In addition I held a prescribed burn supervisors permit. Meaning i was responsible for controlled burns on state wildlife mgmt areas as well as on some private lands.

I have been chased out of waterfowl banding traps during the summer months by cottonmouths, aka water moccasins while banding wood ducks.

While training my setters on August 1, 2010 I was bitten by a copperhead at sunset. Next day in the hospital, ugh, not fun.

Raised by depression Era parents, I miss em every day. Dad didn't take no bs from me in my testosterone youth..lol. dad being a former MP in the 10th Mountain Division was a no nonsense upbringing.

I am a retired wildlife biologist, so Mcfarmer I think I'm very familiar with rural life.

Thank you
End of rant!🤪
If you relocate I’d hire you to help me rejuvenate my ground which has morphed from good grass to less than good grass…thx for your bio! Impressive. 👍👍
 

remy3424

Well-known member
He's no frickin city kid, kind of surprised you haven't figured this deal out on your own long ago (been here almost a decade) by spending a little time reading posts here regarding SD hunting/fishing oppoutnities and similar relocation threads posted about annually. We get your complete resume and you didn't even list where you were from in your profile....you are not alone in skipping that. Guess you are out of your shell now. You have a skill-set that will likely gain you some private land opportunites if you aren't careful. The local PF chapters would like you on their habitat committees, seriously consider that.
 
As of now I only know 2 people in south dakota. My friend in Sioux falls and a warden in Charles mix County. No its not what you think, a professional courtesy contact.

Therefore, may be doing some habitat consulting would be a way to meet like minded individuals. I'm sure there would be a PF chapter that might like to hear some random thoughts.
Just not sure Pierre is in the cards despite being my first choice of locations. Seems much more costly than other locations and contractors are 1 to 2 years out. Have some property leads through a contractor in Yankton. Meaning might have to drive an hour or more to get into good bird country. He quoted me $175 to $225 sq ft for new construction. Saw a new house under construction in pierre and the builder was asking $315. Yikes
 

Weimdogman

Well-known member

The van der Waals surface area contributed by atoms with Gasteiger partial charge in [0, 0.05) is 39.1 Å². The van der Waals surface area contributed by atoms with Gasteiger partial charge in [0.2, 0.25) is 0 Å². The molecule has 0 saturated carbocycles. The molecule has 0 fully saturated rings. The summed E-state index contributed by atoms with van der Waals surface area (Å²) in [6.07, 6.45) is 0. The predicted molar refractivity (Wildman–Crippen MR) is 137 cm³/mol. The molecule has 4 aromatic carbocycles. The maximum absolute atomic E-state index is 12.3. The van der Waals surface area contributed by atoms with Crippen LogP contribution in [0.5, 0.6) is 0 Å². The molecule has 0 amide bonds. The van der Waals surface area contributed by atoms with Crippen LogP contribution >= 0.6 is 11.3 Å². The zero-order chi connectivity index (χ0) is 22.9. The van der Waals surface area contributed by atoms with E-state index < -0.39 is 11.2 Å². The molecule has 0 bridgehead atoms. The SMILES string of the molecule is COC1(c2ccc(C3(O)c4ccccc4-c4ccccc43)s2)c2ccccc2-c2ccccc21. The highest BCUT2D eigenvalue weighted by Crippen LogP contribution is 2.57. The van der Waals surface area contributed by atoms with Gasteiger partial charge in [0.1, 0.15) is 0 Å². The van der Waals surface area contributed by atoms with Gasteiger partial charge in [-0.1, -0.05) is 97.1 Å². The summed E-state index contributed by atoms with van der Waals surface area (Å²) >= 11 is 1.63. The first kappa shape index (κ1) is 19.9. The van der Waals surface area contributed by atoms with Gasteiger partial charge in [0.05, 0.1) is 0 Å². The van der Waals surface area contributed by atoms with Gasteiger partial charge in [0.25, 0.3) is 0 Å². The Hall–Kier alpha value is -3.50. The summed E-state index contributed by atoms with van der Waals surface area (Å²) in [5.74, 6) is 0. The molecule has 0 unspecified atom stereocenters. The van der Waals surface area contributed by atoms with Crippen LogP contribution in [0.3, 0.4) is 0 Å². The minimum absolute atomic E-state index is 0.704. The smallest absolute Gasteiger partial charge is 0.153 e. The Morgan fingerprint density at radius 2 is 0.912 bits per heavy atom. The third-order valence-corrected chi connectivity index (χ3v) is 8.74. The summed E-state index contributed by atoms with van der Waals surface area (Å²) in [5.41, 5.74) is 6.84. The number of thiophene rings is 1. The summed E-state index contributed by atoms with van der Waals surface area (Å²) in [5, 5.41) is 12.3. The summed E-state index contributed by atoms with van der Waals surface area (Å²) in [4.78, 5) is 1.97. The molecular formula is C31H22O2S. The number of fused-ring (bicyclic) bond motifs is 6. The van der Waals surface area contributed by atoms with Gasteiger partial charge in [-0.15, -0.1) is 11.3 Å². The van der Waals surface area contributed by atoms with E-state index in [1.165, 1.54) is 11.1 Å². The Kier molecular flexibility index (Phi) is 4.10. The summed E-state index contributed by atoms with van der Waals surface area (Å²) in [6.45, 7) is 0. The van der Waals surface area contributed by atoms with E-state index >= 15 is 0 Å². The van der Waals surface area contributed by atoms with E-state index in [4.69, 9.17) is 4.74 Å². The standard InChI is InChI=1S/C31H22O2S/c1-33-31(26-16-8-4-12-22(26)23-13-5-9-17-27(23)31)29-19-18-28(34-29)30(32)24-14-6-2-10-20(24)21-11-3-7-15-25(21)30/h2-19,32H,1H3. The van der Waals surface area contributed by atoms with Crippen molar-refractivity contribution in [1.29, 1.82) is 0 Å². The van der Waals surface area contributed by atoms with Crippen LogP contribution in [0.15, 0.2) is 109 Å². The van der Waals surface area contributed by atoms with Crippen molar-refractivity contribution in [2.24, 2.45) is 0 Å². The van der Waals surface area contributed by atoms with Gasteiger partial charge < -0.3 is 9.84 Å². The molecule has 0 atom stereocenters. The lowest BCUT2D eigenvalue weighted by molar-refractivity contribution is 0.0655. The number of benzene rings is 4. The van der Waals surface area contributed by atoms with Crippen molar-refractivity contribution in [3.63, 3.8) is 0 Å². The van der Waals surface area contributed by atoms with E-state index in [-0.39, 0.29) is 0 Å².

Well Yankton is closer to Nebraska and Kansas if you want to chase some quail. Also that area is probably closer to the type of agriculture you are most familiar with.

Watertown has plenty of great fishing around it as well as upland and waterfowl.
 

A5 Sweet 16

Well-known member
Any of the 3 would be great; they all have pros & cons. Having lived in eastern SD 51 years, my personal opinion is Yankton is far & away the nicest town w/ the most to offer, particularly Lewis & Clark Recreation Area. But Chamberlain would get my nod currently, as I just think it's fantastic land out that way. Back to Yankton...I grew up there. It's not the hunting/fishing Mecca other parts of the state are, but once you learn the water, the fishing is pretty darn good. And you don't have to travel as far as you might think to find good hunting....once you learn the area. The hunting has vastly improved in the last several years, since the intro of the CREP program. Perhaps not accidentally, you've chosen 3 towns whose average high/low temps are quite similar. Pierre may be a little less humid in the summer, but probably not really significant. You get up into that NE corner of the state (Brookings, Watertown, Aberdeen) & things start to get pretty damn cold in the winter, suitable only for "far north hunters". Brrrrrr. I don't think my bones could take it on a regular basis anymore.
 
Interesting comments from A5 sweet 16. I appreciate that insight. After being married 35 years I do have to consider her needs, close proximity to town. All 3 towns pierre, Chamberlin and yankton are my choices. However pierre has a total of ONLY 8 houses for sale on zillow. Pierre builders are 1 to 2 years out on a waiting list. And it seems there building costs per sq ft are very high. At age 62, not sure I want to wait 1 to 2 years longer, my dogs life's are short enough as it is.

Have a zoom meeting Friday with a builder in yankton who has a line on some small acre to 2 acre plots just outside of town...

The reports i have been told is pierre area is the best for upland hunting and fishing. But the lack not builders and housing inventories may make that location a moot point unless something pops up.

Thinking
 
BTW I attended college my first 2 years at north dakota state, second 2 years at Utah state and last 2 years at western Illinois. Doesn't seem to be many places colder than North Dakota, Utah state being in Logan was as cold. But with the college at nearly 5,000' did we get snow.

Would kinda like to avoid those weather extremes thus the 3 towns along the Missouri river...